By Steve Kelman

Blog archive

Experiments to improve public-sector management

In a column I just wrote, I proposed organizing an experiment to see whether providing dramatically increased resources for managing service contracts would improve contract cost and performance. Take a group of contracts and increase the number of contract management bodies devoted to the contract, say by threefold. Then take a control group of other contracts and don't change how they are managed. Look two years later and see if the first group have evolved in a more positive way than the second.
The proposal I made in the column was an example of an approach to improving government performance that deserves far more use than it's getting. We should be doing more actual experiments with an experimental group of organizations that receives some treatment in the form of some management practice or approach, a control group that doesn't receive the treatment, and an evaluaion after time has passed comparing performance of the two groups. If the treatment works, we should consider applying it more broadly; if it doesn't, we can try a different treatment to see what happens.
Of course, any time a Social Security senior manager in Washington compares the performance of various Social Security offices along some dimension, and looks to see which offices are performing better than others and why, that manager is in effect running an experiment. There are also a number of examples of doing large, expensive formal experiments (usually conducted for the government by university-based researchers) to evaluate various social policies -- such as giving poor people housing vouchers or sending children to charter schools -- and see whether they work or not.
The kinds of experiments I have in mind are somewhere in-between the informal comparisons that managers do using performance data available across organizational or team units on the one hand, and expensive experiments that often take years and cost millions of dollars, run by scholars. The former have sample sizes that may be too small and too many confounding factors that may explain observed differences across units to allow drawing conclusions with any degree of comfort. The latter apply rigorous standards of sample size, random selection, and so forth, but are very expensive and time-consuming.

We need something in the middle -- probably not rigorous enough to merit publication in an academic journal, but paying some attention to principles of experimental design to give the findings greater believability. Imagine experiments, say, of the impact of various recruitment techniques on the yield rate for highly sought-after candidates for federal jobs, or of the impact of changing some feature of an agency website on public usage or favorability.  Companies do experiments such as these regarding their products or services all the time, and we should apply this idea to government.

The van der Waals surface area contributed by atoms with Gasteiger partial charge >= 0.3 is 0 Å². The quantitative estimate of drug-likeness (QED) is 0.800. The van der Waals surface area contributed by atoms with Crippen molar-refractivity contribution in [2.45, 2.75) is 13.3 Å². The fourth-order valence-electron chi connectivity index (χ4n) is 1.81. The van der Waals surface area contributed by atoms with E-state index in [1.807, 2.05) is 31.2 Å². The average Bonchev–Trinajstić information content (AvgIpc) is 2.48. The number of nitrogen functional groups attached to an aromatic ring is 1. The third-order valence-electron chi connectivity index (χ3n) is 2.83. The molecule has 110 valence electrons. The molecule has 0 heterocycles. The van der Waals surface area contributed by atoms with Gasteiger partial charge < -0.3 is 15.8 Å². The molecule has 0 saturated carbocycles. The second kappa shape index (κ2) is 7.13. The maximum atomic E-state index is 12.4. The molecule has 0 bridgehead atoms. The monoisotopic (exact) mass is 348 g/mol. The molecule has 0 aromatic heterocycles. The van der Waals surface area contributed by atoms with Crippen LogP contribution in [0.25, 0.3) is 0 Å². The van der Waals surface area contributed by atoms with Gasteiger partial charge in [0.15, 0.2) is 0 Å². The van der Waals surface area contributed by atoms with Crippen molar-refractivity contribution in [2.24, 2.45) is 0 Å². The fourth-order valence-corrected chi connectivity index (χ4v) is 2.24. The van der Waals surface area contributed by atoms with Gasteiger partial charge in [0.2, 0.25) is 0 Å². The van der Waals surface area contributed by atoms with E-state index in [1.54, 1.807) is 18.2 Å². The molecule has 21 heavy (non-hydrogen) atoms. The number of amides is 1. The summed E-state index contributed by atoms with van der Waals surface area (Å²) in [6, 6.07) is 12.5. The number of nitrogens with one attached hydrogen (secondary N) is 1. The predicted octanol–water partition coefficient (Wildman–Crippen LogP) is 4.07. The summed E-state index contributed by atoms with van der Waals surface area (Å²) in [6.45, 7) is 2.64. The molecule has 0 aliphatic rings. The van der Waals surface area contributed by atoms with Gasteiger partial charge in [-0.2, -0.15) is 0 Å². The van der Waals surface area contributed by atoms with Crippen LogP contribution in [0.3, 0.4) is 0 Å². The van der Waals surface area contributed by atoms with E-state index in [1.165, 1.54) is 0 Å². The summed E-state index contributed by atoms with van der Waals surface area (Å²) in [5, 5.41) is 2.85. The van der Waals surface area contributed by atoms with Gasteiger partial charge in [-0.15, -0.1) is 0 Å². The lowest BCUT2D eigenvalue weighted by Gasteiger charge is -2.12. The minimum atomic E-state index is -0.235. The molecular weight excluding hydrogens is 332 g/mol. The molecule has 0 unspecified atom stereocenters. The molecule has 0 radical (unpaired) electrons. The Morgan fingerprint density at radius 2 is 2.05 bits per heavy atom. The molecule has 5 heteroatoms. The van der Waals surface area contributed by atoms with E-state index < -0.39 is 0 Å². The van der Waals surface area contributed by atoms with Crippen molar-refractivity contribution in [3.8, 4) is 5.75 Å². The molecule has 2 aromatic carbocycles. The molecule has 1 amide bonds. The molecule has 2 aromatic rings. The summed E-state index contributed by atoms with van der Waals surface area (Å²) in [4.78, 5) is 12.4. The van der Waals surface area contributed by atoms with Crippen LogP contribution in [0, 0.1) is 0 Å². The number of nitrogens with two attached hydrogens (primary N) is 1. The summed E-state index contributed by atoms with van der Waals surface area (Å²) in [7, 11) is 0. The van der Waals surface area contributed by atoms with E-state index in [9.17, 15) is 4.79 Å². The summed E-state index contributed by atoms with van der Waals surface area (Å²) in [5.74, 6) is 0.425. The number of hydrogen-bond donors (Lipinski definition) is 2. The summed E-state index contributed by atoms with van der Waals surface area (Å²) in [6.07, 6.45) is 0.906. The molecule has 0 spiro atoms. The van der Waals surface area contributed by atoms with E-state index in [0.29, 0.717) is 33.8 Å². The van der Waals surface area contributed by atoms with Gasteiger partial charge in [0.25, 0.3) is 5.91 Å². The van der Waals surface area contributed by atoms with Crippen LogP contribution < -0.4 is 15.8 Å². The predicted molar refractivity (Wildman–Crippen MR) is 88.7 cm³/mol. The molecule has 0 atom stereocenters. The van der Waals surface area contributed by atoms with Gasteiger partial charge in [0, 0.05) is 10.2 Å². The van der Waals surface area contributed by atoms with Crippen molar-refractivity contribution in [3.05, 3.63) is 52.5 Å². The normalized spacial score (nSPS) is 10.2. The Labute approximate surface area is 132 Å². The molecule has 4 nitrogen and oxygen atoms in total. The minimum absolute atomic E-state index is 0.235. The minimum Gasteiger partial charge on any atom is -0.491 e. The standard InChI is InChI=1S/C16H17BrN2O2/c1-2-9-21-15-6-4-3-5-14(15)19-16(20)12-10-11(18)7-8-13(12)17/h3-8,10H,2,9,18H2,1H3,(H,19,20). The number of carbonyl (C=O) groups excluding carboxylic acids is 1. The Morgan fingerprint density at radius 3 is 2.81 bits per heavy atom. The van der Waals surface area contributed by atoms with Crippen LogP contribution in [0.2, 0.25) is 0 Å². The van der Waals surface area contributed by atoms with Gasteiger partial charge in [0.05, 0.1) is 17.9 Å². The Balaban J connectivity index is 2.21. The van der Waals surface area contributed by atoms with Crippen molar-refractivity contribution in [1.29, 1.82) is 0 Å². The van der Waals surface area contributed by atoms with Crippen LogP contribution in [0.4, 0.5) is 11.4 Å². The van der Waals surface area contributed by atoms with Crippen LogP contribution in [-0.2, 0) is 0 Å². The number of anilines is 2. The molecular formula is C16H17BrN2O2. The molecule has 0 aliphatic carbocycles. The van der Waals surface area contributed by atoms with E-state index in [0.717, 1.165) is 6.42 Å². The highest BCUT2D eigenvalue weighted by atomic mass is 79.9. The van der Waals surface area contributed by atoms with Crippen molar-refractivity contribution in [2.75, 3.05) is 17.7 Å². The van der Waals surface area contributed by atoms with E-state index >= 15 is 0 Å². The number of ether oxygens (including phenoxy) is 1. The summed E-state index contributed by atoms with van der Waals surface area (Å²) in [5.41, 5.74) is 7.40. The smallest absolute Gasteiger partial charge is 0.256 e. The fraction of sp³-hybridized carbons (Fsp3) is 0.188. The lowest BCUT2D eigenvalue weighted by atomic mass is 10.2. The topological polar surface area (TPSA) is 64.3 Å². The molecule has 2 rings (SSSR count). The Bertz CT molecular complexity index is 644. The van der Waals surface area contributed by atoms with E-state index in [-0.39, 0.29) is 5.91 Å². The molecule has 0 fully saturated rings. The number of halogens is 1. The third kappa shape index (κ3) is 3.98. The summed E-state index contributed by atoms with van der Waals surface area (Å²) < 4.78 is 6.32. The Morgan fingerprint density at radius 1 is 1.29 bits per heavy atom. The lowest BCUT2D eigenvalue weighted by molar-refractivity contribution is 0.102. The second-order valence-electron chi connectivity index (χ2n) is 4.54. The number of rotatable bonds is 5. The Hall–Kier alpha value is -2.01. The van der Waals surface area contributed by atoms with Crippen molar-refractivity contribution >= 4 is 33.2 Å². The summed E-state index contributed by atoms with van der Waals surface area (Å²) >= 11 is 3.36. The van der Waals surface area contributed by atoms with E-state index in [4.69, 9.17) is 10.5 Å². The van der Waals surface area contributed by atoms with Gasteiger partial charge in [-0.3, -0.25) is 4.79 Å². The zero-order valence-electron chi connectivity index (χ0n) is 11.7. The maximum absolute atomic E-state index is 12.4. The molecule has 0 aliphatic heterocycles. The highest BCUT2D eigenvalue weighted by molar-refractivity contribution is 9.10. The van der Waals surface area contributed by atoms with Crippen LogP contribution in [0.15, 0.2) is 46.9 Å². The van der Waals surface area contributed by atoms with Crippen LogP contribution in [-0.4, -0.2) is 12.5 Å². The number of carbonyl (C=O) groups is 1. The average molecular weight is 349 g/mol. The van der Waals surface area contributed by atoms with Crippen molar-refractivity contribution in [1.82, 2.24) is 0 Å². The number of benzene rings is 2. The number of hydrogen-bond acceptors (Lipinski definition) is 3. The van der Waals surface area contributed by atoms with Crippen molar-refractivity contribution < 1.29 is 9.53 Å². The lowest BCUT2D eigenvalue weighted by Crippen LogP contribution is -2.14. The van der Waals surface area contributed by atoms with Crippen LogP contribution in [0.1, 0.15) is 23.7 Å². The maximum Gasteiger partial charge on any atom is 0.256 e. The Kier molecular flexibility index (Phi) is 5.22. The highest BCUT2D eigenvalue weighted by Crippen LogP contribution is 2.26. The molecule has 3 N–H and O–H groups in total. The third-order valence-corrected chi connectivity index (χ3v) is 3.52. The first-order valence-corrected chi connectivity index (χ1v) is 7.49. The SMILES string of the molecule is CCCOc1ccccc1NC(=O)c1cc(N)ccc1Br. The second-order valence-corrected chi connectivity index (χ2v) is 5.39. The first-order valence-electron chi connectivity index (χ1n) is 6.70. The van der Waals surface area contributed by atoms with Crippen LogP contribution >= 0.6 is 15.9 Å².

If we are going to improve the management of the public sector, we are going to need more efforts such as these. There is a constituency for formal program evaluations for government, especially in the Office of Management and Budget and the policy shops that exist in some cabinet agencies. We need a constituency of management experts and senior government executives who care about improving agency performance to start this inside government organizations. If there is interest in the government, I bet I could rustle up some academics who would like to help.

Posted on Jan 28, 2011 at 7:26 PM

Reader Comments

Mon, Jan 31, 2011 Jacob

Ultimately, I believe that A. public management needs more of a scientific approach and B. scientific research needs better management. A. If the government doesn't experiment enough, then they do not have enough opportunity to actually test out their ideas before implementing them permanently. Currently, ideas for better management are often neglected because there is no definitive way of knowing if they will work. Or, ideas that are accepted are sometimes implemented before we can see how they would work. Experimentation would allow more good ideas to become implemented while stopping bad ideas before they are implemented. B. From personal experience in a Prostate Cancer research lab, management is often decentralized and inefficient. I am fortunate to have a good lab head, however many labs have many management issues that result in miscommunications, mislead research, and general confusion. I would support the creation of a National Lab to cosolidate, centralize, and prioritize pertinent national medical problems, while allowing private labs to do more specialized research. So research needs more centralized authority, while the government needs more discretion and experimentation.